Helios: In With the New #1


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Helios: In With the New #1


  • Words: Jason Rand
  • Art: Gabe Pena
  • Inks: Transparency Digital Productions
  • Colors: Transparency Digital Productions
  • Story Title: N/A
  • Publisher: Speakeasy Comics
  • Price: $2.99
  • Release Date: Sep 28, 2005

In its first volume, Helios made some almost superheroic strides towards establishing itself in a genre that offers little in the way of elbow room. As gets noted frequently when discussing emerging comic books, there are an awful lot of them in the capes n’ tights variety. But Helios creators Mike Penny and Jason Rand got off to a very nice start indeed, blending the familiar super-powered themes with an extremely compelling and layered ongoing story that owes more to X-Files than X-Men.

The premise begins with the usual bang: a government-sponsored superhero team is losing ranks and support. Down to only three that haven’t been killed off, the Neo-Force is tasked with doing the hard jobs for the feds, but like all programs, is in danger of getting shut down. Amidst this, shadowy players plot sabotage and worse while parties yet unknown have been mysteriously augmenting the abilities of one member of the Neo-Force in particular.

Now Helios has returned with a second volume, In With the New. As the new volume opens, Blur, Sunstrike, and Façade have returned from a particularly puzzling encounter with an unknown neogenic, but before they have a chance to reflect, they find that sweeping changes have been made to the program in their absence including the addition of a whole new roster of neogenics.

The quality of the artwork and the crisp writing style have made steady improvements on this title from the beginning. What has helped keep this title’s momentum, though, has been its attention to character and plotting, something that usually falls by the wayside once the "team book" dynamic starts to become entrenched. We’ve seen this particular pitfall time and time again in comics. Team stories are tough to handle, and superhero team stories are even tougher because the temptation is there for writers to want to play with all the toys at once. When this happens, the momentum tends to suffer.

That danger looms over In With the New at times. What made the first volume of Helios so interesting was how compact its story was. The conspiracy and sabotage are intriguing additions to familiar territory and the small family dynamic of the three remaining Neos made for some thoughtful plotting. Now that the cast has more than doubled in a single issue, it’s not possible to give that same time and attention to those elements, and some of that narrative thrust is lost.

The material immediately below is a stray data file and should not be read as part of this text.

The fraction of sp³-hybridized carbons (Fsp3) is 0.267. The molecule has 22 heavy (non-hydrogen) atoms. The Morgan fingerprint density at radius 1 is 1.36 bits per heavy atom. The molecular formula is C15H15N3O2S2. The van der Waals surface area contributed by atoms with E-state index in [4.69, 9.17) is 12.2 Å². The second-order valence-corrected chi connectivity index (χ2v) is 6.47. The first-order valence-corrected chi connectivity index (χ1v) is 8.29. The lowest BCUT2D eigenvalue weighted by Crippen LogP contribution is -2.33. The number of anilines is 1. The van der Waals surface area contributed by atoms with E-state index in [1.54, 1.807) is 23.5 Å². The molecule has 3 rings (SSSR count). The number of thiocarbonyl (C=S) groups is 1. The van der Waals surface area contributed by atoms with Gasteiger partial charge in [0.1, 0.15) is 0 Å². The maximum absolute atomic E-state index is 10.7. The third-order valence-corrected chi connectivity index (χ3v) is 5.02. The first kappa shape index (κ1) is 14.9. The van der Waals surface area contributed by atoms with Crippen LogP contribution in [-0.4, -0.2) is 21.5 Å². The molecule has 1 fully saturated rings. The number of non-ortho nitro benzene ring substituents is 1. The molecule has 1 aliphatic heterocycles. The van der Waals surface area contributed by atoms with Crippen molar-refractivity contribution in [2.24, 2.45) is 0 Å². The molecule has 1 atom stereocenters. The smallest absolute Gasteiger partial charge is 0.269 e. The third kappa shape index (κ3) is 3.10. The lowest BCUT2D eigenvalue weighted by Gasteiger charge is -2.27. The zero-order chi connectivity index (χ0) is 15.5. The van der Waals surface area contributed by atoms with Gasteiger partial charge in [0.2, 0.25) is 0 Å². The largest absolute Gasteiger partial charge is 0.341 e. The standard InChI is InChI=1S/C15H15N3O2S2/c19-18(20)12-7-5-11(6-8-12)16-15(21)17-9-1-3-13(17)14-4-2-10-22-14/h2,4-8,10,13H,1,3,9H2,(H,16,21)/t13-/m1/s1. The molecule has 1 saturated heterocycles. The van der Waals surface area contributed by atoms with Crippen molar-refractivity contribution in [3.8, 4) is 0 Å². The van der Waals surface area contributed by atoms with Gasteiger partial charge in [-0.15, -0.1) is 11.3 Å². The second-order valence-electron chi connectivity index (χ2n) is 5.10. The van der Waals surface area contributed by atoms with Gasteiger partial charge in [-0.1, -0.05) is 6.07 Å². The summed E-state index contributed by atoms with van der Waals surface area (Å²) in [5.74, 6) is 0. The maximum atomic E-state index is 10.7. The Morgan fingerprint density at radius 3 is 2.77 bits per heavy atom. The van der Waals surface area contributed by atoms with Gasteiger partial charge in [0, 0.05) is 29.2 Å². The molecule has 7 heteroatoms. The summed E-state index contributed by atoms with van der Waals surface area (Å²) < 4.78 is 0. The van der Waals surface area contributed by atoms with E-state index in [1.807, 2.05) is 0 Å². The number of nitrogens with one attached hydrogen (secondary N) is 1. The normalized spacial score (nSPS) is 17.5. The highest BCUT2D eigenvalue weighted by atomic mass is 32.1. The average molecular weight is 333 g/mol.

But what is a superhero book without its powers? At first blush, Helios seems to offer fairly conventional super-powered types. There’s the speedster, the pyrokinetic, the mimic, and now add ice, teleportation, invulnerability, mind control, and flight. What’s interesting, though, is the way Penny and Rand have chosen to utilize the powers. Of particular note is the character of Override, a telepathic manipulator whose mind control powers seem to be exactly what makes most people nervous about Charles Xavier. Lacking any real restraint or sense of decorum, Override’s abilities in action are actually a little shocking, and the indiscretion he employs when using them adds an ominous tone that helps elevate the book.

After a shaky start, penciler Gabe Pena seems to have found his style on the title, and it’s a pleasure to see the continuity of a penciler from one volume of a comic to the next. Pena seems to have an extremely solid hold on panel-to-panel narrative. For a relative newcomer, his work on Helios is clear and easy to follow. Some of the backgrounds are a trifle simplistic at times, but he makes up for it with the occasional dense tableau.

Though it’s a little rough around the edges, Helios is an excellent example of how an upstart comic is more than capable of running with the big dogs so long as it works hard to remain fresh and interesting. The strength of Helios continues to be its solid foundation in story and its attention to narrative and dialogue. Now’s a perfect time to join in. Sure things have suddenly gotten a little crowded, but Penny, Rand, and Pena seem determined to make their mark and come out swinging.

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